The regulations for freshwater dams constructed in B.C. by the oil and gas industry changed in 2016 as a result of the B.C. government’s new Water Sustainability Act, which took effect at the end of February last year.
In 2015, in advance of the new regulations taking effect, Progress Energy proactively worked with regulators and external experts to conduct a thorough review of its freshwater storage structure inventory to identify which ones needed to be reclassified as dams under the new Act and which of those would require long-term licenses.
The work undertaken for the review:
- Reinforced that all 59 of the company’s water structures were structurally sound with the exception of one, which was in need of repair. Upon receiving an order from the B.C. Oil and Gas Commission, and using an abundance of caution, the company immediately dewatered that particular structure.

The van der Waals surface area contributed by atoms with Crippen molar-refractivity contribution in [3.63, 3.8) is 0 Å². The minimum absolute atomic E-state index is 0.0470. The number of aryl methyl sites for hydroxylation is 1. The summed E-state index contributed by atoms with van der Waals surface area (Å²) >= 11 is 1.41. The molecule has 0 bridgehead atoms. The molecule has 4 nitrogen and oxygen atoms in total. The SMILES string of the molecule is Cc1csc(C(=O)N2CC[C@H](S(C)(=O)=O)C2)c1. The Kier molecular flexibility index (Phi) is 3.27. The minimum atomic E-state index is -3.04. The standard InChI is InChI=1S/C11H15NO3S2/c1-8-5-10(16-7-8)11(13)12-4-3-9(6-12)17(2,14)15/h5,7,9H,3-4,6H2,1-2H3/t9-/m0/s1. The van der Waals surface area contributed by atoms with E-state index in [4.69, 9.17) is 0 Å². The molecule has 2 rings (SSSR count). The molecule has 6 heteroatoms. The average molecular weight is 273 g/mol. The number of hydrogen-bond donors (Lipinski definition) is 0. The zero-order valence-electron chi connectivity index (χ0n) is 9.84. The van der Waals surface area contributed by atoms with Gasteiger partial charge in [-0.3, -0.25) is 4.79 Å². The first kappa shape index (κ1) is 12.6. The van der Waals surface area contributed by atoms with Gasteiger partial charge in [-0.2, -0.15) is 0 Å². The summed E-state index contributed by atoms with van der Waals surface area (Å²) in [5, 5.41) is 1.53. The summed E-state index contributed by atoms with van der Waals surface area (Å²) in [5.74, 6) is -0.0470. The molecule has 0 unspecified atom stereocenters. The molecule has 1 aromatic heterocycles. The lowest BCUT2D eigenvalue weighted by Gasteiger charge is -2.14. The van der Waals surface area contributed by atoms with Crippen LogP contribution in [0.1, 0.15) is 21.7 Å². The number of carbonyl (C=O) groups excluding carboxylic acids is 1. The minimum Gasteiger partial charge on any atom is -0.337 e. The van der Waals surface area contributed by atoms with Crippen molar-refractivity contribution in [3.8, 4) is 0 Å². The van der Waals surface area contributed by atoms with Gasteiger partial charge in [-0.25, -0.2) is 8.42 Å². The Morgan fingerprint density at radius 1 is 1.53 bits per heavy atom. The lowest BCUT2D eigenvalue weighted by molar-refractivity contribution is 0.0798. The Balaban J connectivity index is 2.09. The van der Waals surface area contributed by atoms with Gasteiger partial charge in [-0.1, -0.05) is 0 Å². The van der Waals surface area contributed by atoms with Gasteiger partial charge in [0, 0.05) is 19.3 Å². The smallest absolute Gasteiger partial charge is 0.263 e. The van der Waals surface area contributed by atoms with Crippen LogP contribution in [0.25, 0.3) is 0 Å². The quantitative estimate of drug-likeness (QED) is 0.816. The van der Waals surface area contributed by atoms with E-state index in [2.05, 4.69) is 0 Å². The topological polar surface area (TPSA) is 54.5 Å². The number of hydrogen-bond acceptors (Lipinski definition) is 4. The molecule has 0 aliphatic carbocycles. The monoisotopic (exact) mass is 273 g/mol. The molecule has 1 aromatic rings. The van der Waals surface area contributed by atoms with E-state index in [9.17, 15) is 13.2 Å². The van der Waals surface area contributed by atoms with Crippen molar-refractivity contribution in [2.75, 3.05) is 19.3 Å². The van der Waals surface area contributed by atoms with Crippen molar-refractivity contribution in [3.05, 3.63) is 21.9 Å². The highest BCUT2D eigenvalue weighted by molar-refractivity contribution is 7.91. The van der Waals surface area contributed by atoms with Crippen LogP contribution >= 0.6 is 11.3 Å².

- Identified that 29 of the company’s water structures needed to be reclassified as dams under the Water Sustainability Act and must meet the requirements specified in the Dam Safety Regulation (DSR).
- Two of the company’s DSR-regulated dams had berm heights over the 15-metre threshold (berm height measured to the highest side) for which an Environmental Assessment Office review is required. Progress Energy disclosed these two large structures to the regulator, and requested exemptions.
The regulatory paperwork review is underway.
The company values its relationships with all regulators, communities and stakeholders, and will continue to work collaboratively with them to ensure full compliance with all applicable requirements.
Photo description: Progress Energy’s largest dam in NE BC with berm height of 22.89m, Average height of all 29 dams is 5.33m.